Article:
I am not a landscape painter but since the releases of the Hubble Space Telescope’s pictures, galaxies and other nebulae have become part of our landscape. The central subject of my painting is the "Pillars of Creation", located in The Eagle Nebula (M16, NGC 6611). Released in April 1995, they are Hubble Space Telescope’s most famous picture. The M16 is approximately 7,000 light years away and is approximately 24 trillion miles long.
My painting is a 360 degrees panorama which has therefore no fixed central viewpoint. It is however viewed from one single observer living on our planet Earth.
I have therefore painted it from all possible angles, turning the canvas on all its four possible positions (therefore these four views of my painting). This painting can be appreciated from any angle, hopefully superseding the limited "Cubist perspective" attempted a century ago.
As a so-called "fish-eye" panorama, its positive curvature reflects the curvature of our expanding (inflationary) universe.
The "Pillars" patterns can also be found amongst the clouds above the sun (sorry but my photograph isn't good enough to see them well). These are "Pillars-like clouds" BUT with quite literally a twist: they are inverted as in a mirror. My idea here is to suggest the idea of a relation between what Ancient philosophers called Macrocosm&Microcosm. In Ancient Egypt, our "Milky Way" was considered as a celestial copy of the "earthly
Nile", a place where all dead's souls end their journey.
I liked this metaphor: we are but a reflection of a much bigger world. We are mere stardust.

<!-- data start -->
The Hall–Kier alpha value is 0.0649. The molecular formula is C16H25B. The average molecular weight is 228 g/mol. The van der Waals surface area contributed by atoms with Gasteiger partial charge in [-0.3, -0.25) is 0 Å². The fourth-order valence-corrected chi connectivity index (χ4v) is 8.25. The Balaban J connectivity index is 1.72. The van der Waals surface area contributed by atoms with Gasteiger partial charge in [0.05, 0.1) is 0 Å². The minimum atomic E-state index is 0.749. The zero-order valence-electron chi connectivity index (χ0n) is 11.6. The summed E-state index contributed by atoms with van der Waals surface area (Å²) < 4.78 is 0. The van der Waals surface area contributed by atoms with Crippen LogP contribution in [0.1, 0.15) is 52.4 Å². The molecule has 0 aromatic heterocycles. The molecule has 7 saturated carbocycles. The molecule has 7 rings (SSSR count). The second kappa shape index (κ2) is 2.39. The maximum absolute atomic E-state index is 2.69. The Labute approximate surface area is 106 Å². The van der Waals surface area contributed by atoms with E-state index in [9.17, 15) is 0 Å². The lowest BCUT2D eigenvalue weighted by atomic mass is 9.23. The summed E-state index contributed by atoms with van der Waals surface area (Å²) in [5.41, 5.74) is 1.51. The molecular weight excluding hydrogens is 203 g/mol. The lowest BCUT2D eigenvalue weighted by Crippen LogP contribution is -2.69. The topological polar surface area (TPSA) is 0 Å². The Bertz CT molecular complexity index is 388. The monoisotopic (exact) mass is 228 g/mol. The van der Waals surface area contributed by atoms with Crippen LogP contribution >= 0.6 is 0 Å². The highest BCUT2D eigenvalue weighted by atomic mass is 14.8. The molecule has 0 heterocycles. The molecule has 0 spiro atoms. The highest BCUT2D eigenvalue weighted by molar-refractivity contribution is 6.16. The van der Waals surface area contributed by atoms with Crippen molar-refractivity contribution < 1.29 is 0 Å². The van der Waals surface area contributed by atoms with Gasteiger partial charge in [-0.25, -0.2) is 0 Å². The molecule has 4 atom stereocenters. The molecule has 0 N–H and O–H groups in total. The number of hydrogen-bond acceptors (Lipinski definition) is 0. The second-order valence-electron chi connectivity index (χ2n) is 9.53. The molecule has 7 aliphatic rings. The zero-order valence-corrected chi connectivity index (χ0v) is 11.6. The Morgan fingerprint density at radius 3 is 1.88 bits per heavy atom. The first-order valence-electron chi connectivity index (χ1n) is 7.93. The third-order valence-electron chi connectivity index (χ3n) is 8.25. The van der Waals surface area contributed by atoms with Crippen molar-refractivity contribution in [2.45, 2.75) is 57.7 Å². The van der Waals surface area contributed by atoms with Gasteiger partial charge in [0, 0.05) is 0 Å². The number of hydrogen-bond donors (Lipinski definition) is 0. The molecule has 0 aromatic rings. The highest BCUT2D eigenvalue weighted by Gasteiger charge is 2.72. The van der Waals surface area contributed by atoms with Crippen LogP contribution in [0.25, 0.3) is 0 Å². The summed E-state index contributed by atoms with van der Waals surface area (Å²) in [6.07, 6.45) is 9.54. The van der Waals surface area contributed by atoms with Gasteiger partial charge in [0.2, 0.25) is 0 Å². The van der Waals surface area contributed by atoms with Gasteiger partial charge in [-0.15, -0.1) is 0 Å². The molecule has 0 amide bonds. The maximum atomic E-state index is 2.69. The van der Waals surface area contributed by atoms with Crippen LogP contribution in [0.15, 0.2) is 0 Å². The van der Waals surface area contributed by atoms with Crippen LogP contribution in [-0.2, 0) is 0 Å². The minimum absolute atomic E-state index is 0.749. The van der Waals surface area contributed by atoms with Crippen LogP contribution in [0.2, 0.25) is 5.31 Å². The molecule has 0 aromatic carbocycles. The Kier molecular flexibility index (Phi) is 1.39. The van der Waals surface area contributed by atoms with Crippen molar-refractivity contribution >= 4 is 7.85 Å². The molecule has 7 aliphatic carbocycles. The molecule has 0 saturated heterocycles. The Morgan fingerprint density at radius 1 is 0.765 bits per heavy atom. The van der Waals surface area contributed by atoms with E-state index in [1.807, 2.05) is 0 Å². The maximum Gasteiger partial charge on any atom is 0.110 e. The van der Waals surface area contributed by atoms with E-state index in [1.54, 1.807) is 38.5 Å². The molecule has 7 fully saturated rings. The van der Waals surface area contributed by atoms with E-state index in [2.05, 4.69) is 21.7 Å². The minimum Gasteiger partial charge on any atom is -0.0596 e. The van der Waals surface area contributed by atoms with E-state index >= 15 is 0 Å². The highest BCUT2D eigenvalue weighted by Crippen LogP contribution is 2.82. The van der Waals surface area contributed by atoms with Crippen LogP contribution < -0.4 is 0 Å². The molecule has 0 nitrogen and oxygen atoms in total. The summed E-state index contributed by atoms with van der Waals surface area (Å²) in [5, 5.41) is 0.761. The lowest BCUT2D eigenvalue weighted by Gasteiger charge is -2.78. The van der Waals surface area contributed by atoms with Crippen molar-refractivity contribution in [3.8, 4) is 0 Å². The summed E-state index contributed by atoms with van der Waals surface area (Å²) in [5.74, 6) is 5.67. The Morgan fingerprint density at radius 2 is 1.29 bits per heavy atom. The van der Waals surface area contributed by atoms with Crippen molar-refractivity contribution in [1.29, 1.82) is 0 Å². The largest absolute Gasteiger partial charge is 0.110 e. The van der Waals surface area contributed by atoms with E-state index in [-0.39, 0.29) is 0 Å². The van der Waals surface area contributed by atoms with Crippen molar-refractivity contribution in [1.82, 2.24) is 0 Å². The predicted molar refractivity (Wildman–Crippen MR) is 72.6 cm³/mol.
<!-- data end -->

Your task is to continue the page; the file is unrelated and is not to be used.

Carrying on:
Viewed at some distance, the circle of the panorama can also be seen as either an outside or inside "sphere"- my artistic rendering of the concept of a "boundless yet finite" Universe.
I hope that at this point you feel a little bit dizzy...
The circle of the panorama can also be seen as a clock. If you look a little bit closer you will realize it is being populated by Life's activities over a span of... several millions years. The central subject being, after all, the "Pillars of Creation". We are all ephemeral stardust, are we not?
So it is all about time + space ... in a nutshell.
The irony is that this image of these "Pillars of Creation" isn't eternal either. In 2007 an infrared image from the Spitzer Space Telescope revealed a previously unknown supernova whose shock wave may have destroyed the Pillars approximately 6,000 years ago.
Given the distance to the nebula, we have another 1,000 years to enjoy this striking beauty.
Since I won't live long enough, I thought it would be a good idea to portray it.
This painting of Vincent Van Gogh (The Starry Night) was an obvious inspiration.